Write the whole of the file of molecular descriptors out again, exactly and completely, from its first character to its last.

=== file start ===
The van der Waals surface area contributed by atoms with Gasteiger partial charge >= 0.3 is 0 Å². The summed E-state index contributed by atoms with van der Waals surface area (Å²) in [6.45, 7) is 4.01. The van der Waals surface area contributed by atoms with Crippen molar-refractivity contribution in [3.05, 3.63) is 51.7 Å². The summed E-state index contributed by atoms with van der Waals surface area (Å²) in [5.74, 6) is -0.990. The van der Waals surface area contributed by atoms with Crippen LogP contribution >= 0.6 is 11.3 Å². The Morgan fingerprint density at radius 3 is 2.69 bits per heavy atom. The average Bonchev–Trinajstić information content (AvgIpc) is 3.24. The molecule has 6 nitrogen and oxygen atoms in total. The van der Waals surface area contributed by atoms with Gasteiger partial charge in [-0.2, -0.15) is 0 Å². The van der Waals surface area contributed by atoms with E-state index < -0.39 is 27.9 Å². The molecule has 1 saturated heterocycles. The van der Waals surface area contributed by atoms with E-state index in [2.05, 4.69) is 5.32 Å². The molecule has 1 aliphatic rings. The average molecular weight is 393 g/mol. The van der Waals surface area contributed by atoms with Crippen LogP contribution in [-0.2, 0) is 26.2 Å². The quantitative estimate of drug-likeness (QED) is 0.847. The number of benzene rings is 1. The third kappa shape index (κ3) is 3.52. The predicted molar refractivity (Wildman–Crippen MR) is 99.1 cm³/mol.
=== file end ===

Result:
The van der Waals surface area contributed by atoms with Gasteiger partial charge >= 0.3 is 0 Å². The summed E-state index contributed by atoms with van der Waals surface area (Å²) in [6.45, 7) is 4.01. The van der Waals surface area contributed by atoms with Crippen molar-refractivity contribution in [3.05, 3.63) is 51.7 Å². The summed E-state index contributed by atoms with van der Waals surface area (Å²) in [5.74, 6) is -0.990. The van der Waals surface area contributed by atoms with Crippen LogP contribution >= 0.6 is 11.3 Å². The Morgan fingerprint density at radius 3 is 2.69 bits per heavy atom. The average Bonchev–Trinajstić information content (AvgIpc) is 3.24. The molecule has 6 nitrogen and oxygen atoms in total. The van der Waals surface area contributed by atoms with Gasteiger partial charge in [-0.2, -0.15) is 0 Å². The van der Waals surface area contributed by atoms with E-state index < -0.39 is 27.9 Å². The molecule has 1 saturated heterocycles. The van der Waals surface area contributed by atoms with E-state index in [2.05, 4.69) is 5.32 Å². The molecule has 1 aliphatic rings. The average molecular weight is 393 g/mol. The van der Waals surface area contributed by atoms with Crippen LogP contribution in [-0.2, 0) is 26.2 Å². The quantitative estimate of drug-likeness (QED) is 0.847. The number of benzene rings is 1. The third kappa shape index (κ3) is 3.52. The predicted molar refractivity (Wildman–Crippen MR) is 99.1 cm³/mol.